The Historical Unit


At the beginning of 1779, Brigadier-general Augustine Prevost received orders from His Excellency Sir Henry Clinton, then Commander in Chief, to reform the East Florida Rangers, into a Regiment of Infantry, on the Provincial establishment. Prior to this, the East Florida Rangers, a battle toughened provincial militia group who had fought alongside the Indians, against the Americans, in actions along the Georgia-Florida border since 1776. This newly formed regiment was initially referred to as Brown’s Rangers referring to their commander Lt. Col Thomas Brown.

In January 1779, the men who would become the core of the King’s Carolina Rangers lead the advance of the British force that took Augusta and then, during the British withdrawal from Augusta, they rescued the loyalist survivors of the Battle of Kettle Creek and escorted them back to the British column. They also screened the British withdrawal and took part in the Battle of Briar Creek. In April, they were in the vanguard of General Prevost’s advance on Charleston and in July, the Rangers were assigned to the exposed and unhealthy post at Ebenezer, GA.

The King’s Carolina Rangers (KCR) was organized in June 1779 under Lieutenant Colonel Thomas Brown, of Augusta, Georgia. A noted Loyalist, Brown had previously been the commander of the East Florida Rangers. The KCR consisted of nine infantry companies, of which one was converted into a troop of dragoons in 1782, and achieved a maximum strength of four hundred in all ranks. In September 1779, they were thrown into the defense of Savannah where they anchored the extreme right of the British lines. The experience of fighting behind formal works was a new experience to Brown and his men. The association with regulars was an opportunity for education in skills the Rangers had not previously acquired. The fact that they knew how to form a battle line and make a bayonet charge, as they did the following September in the defense of Augusta, was very likely learned during the siege of Savannah.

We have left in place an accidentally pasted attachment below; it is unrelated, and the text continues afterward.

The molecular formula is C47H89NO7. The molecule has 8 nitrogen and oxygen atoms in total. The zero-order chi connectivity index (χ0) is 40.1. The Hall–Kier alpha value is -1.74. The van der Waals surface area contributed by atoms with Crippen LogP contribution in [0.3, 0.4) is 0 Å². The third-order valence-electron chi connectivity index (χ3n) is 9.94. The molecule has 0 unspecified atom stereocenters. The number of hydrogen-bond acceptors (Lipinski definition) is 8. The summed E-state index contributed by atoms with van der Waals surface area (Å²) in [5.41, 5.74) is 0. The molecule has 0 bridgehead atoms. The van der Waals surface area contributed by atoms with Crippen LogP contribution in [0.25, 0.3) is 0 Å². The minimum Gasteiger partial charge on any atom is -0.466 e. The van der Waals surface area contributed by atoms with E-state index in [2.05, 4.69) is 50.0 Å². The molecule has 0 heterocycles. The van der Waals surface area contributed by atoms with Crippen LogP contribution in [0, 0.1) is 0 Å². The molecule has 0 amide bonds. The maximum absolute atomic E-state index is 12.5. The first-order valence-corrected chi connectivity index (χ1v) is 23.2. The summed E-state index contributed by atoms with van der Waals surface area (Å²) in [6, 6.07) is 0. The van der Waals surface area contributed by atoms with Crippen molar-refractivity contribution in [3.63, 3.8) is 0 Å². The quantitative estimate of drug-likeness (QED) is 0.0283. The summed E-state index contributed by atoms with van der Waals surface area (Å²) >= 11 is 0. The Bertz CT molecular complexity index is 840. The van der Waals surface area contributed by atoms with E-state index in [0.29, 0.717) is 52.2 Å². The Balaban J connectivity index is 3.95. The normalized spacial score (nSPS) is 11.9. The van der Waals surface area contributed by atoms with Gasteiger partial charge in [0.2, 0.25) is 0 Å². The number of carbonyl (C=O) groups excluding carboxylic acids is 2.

In June 1780, Brown and the KCR led the British advance up the Savannah to retake Augusta, GA. With Brown as commander of the Augusta garrison, the Kings Rangers became responsible for patrolling the South Carolina/Georgia backcountry Throughout August of that year, rebel activity increased in the backcountry and the Rangers were busy suppressing it. They took part in the Battle of Hanging Rock in August and repelled the patriot attempt to retake Augusta in September. At this time, as a result of the rebel attack on Augusta, they undertook the building of Fort Cornwallis, adjacent to the present day site of St. Paul’s Church. The KCR spent the rest of 1780 and much of 1781 chasing rebels in the backcountry as British control deteriorated. In October 1781, the Rebels again attacked Augusta, this time capturing the town and most of the King’s Carolina Rangers after a 2-week siege.

Following this defeat, the KCR was once again raised from volunteers and put back to duty. The final campaign of the KCR was in the defense of Savannah in 1782 where they were involved in a number of actions trying to fend off the American advance.

After the fall of Savannah, the Rangers went to St. Augustine in East Florida where, in 1783, the unit was “decommissioned” and the refugees transported to land grants they had received in various locations within the British Empire such as, England, Nova Scotia, and Abaco Island (The Bahamas).